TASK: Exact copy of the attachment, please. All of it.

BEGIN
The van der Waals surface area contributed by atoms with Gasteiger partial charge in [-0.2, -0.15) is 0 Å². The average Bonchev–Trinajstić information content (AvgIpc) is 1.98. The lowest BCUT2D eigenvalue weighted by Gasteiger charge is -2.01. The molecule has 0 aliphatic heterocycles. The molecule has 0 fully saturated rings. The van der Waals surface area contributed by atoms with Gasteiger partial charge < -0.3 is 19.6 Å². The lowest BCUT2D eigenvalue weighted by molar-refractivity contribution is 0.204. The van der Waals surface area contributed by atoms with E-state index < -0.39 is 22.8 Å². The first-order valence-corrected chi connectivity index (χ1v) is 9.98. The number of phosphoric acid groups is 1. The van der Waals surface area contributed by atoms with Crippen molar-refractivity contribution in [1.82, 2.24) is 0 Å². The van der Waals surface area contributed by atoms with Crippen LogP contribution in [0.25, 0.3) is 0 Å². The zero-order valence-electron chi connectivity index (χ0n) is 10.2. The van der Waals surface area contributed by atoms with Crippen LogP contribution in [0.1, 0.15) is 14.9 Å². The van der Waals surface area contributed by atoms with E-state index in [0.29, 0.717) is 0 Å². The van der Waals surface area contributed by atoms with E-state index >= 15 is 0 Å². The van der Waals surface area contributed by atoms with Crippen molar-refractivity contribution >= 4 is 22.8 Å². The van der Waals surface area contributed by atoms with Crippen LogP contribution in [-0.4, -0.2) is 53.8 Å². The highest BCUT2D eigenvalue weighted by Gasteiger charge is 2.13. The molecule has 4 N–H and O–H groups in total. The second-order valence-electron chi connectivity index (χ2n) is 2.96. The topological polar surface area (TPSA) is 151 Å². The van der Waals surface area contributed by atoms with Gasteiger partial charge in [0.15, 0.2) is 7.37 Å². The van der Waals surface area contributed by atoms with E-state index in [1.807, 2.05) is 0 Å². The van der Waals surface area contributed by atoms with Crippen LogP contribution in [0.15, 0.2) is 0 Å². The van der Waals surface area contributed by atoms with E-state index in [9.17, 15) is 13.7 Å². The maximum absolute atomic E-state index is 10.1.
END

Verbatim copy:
The van der Waals surface area contributed by atoms with Gasteiger partial charge in [-0.2, -0.15) is 0 Å². The average Bonchev–Trinajstić information content (AvgIpc) is 1.98. The lowest BCUT2D eigenvalue weighted by Gasteiger charge is -2.01. The molecule has 0 aliphatic heterocycles. The molecule has 0 fully saturated rings. The van der Waals surface area contributed by atoms with Gasteiger partial charge < -0.3 is 19.6 Å². The lowest BCUT2D eigenvalue weighted by molar-refractivity contribution is 0.204. The van der Waals surface area contributed by atoms with E-state index < -0.39 is 22.8 Å². The first-order valence-corrected chi connectivity index (χ1v) is 9.98. The number of phosphoric acid groups is 1. The van der Waals surface area contributed by atoms with Crippen molar-refractivity contribution in [1.82, 2.24) is 0 Å². The van der Waals surface area contributed by atoms with Crippen LogP contribution in [0.25, 0.3) is 0 Å². The zero-order valence-electron chi connectivity index (χ0n) is 10.2. The van der Waals surface area contributed by atoms with Crippen LogP contribution in [0.1, 0.15) is 14.9 Å². The van der Waals surface area contributed by atoms with E-state index in [0.29, 0.717) is 0 Å². The van der Waals surface area contributed by atoms with E-state index >= 15 is 0 Å². The van der Waals surface area contributed by atoms with Crippen molar-refractivity contribution >= 4 is 22.8 Å². The van der Waals surface area contributed by atoms with Crippen LogP contribution in [-0.4, -0.2) is 53.8 Å². The highest BCUT2D eigenvalue weighted by Gasteiger charge is 2.13. The molecule has 4 N–H and O–H groups in total. The second-order valence-electron chi connectivity index (χ2n) is 2.96. The topological polar surface area (TPSA) is 151 Å². The van der Waals surface area contributed by atoms with Gasteiger partial charge in [0.15, 0.2) is 7.37 Å². The van der Waals surface area contributed by atoms with E-state index in [1.807, 2.05) is 0 Å². The van der Waals surface area contributed by atoms with Crippen LogP contribution in [0.15, 0.2) is 0 Å². The van der Waals surface area contributed by atoms with E-state index in [9.17, 15) is 13.7 Å². The maximum absolute atomic E-state index is 10.1.